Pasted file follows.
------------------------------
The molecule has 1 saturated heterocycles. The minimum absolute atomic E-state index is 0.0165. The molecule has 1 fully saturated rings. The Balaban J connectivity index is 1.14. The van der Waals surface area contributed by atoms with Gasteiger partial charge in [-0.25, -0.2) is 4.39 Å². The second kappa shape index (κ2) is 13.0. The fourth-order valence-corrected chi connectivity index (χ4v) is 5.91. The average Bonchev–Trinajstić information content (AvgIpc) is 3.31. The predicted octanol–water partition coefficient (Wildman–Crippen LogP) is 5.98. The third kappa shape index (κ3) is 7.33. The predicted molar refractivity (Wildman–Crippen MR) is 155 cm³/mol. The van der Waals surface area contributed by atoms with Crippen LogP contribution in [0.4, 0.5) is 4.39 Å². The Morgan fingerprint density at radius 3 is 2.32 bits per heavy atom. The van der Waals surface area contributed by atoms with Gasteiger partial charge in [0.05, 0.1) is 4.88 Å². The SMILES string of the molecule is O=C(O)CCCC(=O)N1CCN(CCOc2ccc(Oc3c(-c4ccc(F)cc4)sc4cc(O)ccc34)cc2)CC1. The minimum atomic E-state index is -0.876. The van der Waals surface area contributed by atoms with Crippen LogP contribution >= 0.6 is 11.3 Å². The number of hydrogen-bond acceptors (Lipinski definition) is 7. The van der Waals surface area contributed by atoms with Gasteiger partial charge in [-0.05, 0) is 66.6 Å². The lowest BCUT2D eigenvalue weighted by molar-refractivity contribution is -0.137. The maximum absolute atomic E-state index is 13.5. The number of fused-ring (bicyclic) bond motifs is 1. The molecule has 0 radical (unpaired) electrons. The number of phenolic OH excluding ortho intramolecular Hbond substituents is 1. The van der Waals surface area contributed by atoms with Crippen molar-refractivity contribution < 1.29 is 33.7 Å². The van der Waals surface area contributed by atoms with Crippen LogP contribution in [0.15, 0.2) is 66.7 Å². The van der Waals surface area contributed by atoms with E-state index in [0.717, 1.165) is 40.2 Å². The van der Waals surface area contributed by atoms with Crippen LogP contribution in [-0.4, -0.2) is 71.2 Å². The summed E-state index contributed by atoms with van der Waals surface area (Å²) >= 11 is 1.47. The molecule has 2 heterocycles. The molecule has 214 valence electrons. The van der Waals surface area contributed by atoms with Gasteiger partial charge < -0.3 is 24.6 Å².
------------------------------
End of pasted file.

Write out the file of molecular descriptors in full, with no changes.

The molecule has 1 saturated heterocycles. The minimum absolute atomic E-state index is 0.0165. The molecule has 1 fully saturated rings. The Balaban J connectivity index is 1.14. The van der Waals surface area contributed by atoms with Gasteiger partial charge in [-0.25, -0.2) is 4.39 Å². The second kappa shape index (κ2) is 13.0. The fourth-order valence-corrected chi connectivity index (χ4v) is 5.91. The average Bonchev–Trinajstić information content (AvgIpc) is 3.31. The predicted octanol–water partition coefficient (Wildman–Crippen LogP) is 5.98. The third kappa shape index (κ3) is 7.33. The predicted molar refractivity (Wildman–Crippen MR) is 155 cm³/mol. The van der Waals surface area contributed by atoms with Crippen LogP contribution in [0.4, 0.5) is 4.39 Å². The Morgan fingerprint density at radius 3 is 2.32 bits per heavy atom. The van der Waals surface area contributed by atoms with Gasteiger partial charge in [0.05, 0.1) is 4.88 Å². The SMILES string of the molecule is O=C(O)CCCC(=O)N1CCN(CCOc2ccc(Oc3c(-c4ccc(F)cc4)sc4cc(O)ccc34)cc2)CC1. The minimum atomic E-state index is -0.876. The van der Waals surface area contributed by atoms with Crippen LogP contribution >= 0.6 is 11.3 Å². The number of hydrogen-bond acceptors (Lipinski definition) is 7. The van der Waals surface area contributed by atoms with Gasteiger partial charge in [-0.05, 0) is 66.6 Å². The lowest BCUT2D eigenvalue weighted by molar-refractivity contribution is -0.137. The maximum absolute atomic E-state index is 13.5. The number of fused-ring (bicyclic) bond motifs is 1. The molecule has 0 radical (unpaired) electrons. The number of phenolic OH excluding ortho intramolecular Hbond substituents is 1. The van der Waals surface area contributed by atoms with Crippen molar-refractivity contribution < 1.29 is 33.7 Å². The van der Waals surface area contributed by atoms with Crippen LogP contribution in [0.15, 0.2) is 66.7 Å². The van der Waals surface area contributed by atoms with E-state index in [0.717, 1.165) is 40.2 Å². The van der Waals surface area contributed by atoms with Crippen LogP contribution in [-0.4, -0.2) is 71.2 Å². The summed E-state index contributed by atoms with van der Waals surface area (Å²) >= 11 is 1.47. The molecule has 2 heterocycles. The molecule has 214 valence electrons. The van der Waals surface area contributed by atoms with Gasteiger partial charge < -0.3 is 24.6 Å².